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Comprehensive Hair Transplant Guide: Everything You Need to Know

Confidence is an incredibly powerful emotion. Having confidence can mean the difference between landing that job or deal you have been working towards. And first impressions count. Your hairstyle is one of the first things that people will see and make a judgement on. Being confident in your hair and being able to present an impeccable version of yourself can pay off.

Physically, hair plays an important role in protecting our scalp from the sun and helping to maintain body temperature. Emotionally, your hair is part of who you are, how you see yourself and how others see you.

This guide has been created to help answer any questions you might have about hair loss and whether a hair transplant could be the right procedure for you.

What Is Hair & How Does It Grow?

Hair is composed of two structures. The hair shaft, which is the hair you see on your scalp, and the follicle, a narrow tube in the skin through which the hair shaft grows. A good analogy is a pot plant, where the hair shaft is the plant and the follicle is the pot of soil that the plant grows from. The hair shaft begins to grow from cells at the base of the follicle. As the cells multiply, they grow upwards inside the tube. By the time the growing hair pushes out of the skin, the cells have died and are a hard protein called keratin.

Hair growth occurs in 3 stages:

Anagen:

is the active phase during which new hair forms and grows. During this phase, rapidly growing hair pushes out the older hair from the follicle. On the scalp, hair remains in the anagen phase for 2-5 years, and at any given time, 80-90% of hair follicles are in this stage.

Catagen:

is a transitional phase where growth stops and the outer root sheath shrinks away from the follicle wall and attaches to the root of the hair This phase lasts for 2-3 weeks and about 3% of all hair follicles are in this phase at any given time.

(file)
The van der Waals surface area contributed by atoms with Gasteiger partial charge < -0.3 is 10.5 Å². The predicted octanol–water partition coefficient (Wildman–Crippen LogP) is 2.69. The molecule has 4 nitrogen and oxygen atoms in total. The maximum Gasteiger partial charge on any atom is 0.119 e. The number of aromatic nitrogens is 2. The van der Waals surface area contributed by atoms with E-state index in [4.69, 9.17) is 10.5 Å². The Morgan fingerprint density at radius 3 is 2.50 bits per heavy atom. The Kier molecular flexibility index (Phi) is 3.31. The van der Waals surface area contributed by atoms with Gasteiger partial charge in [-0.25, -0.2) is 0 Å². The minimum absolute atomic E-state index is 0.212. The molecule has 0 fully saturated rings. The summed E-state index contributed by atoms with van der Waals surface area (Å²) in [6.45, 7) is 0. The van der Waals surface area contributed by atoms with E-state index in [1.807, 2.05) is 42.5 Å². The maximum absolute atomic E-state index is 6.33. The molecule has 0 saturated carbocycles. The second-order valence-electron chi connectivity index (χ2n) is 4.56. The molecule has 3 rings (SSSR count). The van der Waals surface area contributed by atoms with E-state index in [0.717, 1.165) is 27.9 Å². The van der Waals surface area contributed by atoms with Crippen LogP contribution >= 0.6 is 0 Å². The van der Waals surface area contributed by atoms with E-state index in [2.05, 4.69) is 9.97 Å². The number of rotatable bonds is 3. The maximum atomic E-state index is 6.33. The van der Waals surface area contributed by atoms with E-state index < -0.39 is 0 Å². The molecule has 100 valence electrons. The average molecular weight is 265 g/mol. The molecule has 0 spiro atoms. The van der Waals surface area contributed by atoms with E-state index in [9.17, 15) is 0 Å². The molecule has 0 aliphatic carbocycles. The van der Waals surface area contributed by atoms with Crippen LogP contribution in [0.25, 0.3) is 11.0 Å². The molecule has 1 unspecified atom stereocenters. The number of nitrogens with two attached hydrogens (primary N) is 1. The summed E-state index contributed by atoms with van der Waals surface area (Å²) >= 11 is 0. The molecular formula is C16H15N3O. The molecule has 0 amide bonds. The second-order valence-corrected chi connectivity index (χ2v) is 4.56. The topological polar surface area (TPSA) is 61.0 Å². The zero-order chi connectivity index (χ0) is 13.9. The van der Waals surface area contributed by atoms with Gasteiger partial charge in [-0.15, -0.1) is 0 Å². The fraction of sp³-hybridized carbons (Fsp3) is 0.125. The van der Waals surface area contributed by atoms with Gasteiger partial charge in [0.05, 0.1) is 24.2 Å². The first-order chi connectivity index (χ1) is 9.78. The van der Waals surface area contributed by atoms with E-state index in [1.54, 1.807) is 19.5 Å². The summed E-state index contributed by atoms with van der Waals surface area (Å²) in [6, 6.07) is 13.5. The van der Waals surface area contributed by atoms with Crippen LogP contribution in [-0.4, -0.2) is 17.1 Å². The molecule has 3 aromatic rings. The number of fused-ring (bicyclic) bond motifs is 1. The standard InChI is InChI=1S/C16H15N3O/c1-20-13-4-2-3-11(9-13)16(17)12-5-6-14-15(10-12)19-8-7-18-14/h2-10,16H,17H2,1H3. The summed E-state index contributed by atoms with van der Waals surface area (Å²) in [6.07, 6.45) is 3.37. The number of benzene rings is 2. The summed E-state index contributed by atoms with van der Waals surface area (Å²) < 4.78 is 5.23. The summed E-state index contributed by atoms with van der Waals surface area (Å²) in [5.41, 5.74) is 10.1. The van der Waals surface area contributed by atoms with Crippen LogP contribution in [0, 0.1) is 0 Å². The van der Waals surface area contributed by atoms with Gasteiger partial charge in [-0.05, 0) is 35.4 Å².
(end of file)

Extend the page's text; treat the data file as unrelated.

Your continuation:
Telogen:

is the resting phase and lasts for about 100 days for the scalp. The follicle is resting during this phase and it is during this time that hair can be either pulled out or shed. Around 10-15% of hair follicles are in telogen at any one time.

Hair-growth

Overview of Hair Loss

There is an important distinction to make between shedding, which occurs as part of the normal cycle of hair growth, and hair loss. It is quite normal to shed 50-100 hairs a day, through brushing or washing your hair, or as the old hair is pushed out by new hair growth. As we age, some of the hair follicles stop producing new hair, or the anagen phase gets progressively shorter and the hair is shed at a faster rate.

Hair loss occurs through other factors that either affect the health of the hair follicle or disrupt the normal cycle of hair growth. Some of these effects are reversible and normal hair growth returns once the trigger is removed. Other factors can’t be reversed without medical help.

› Everybody sheds 50-100 hairs daily as part of a normal hair growth cycle

› 55% of men have noticeable hair loss by the age of 40

› 95% of all hair loss types are genetic

› The same hormone (DHT) that causes hair loss is also responsible for acne and oily skin

The hair follicle is programmed to perform between 25 and 30 cycles, throughout life. When one suffers from baldness (or androgenetic alopecia), the cycles of the hair accelerate. Initially, it is due to the hormones that attack as a poison and accelerate the pace of the growth phase. The hair is forced to go into the rest phase (telogen) faster, not leaving the hair follicle enough time to make good quality keratin (what hair is made of).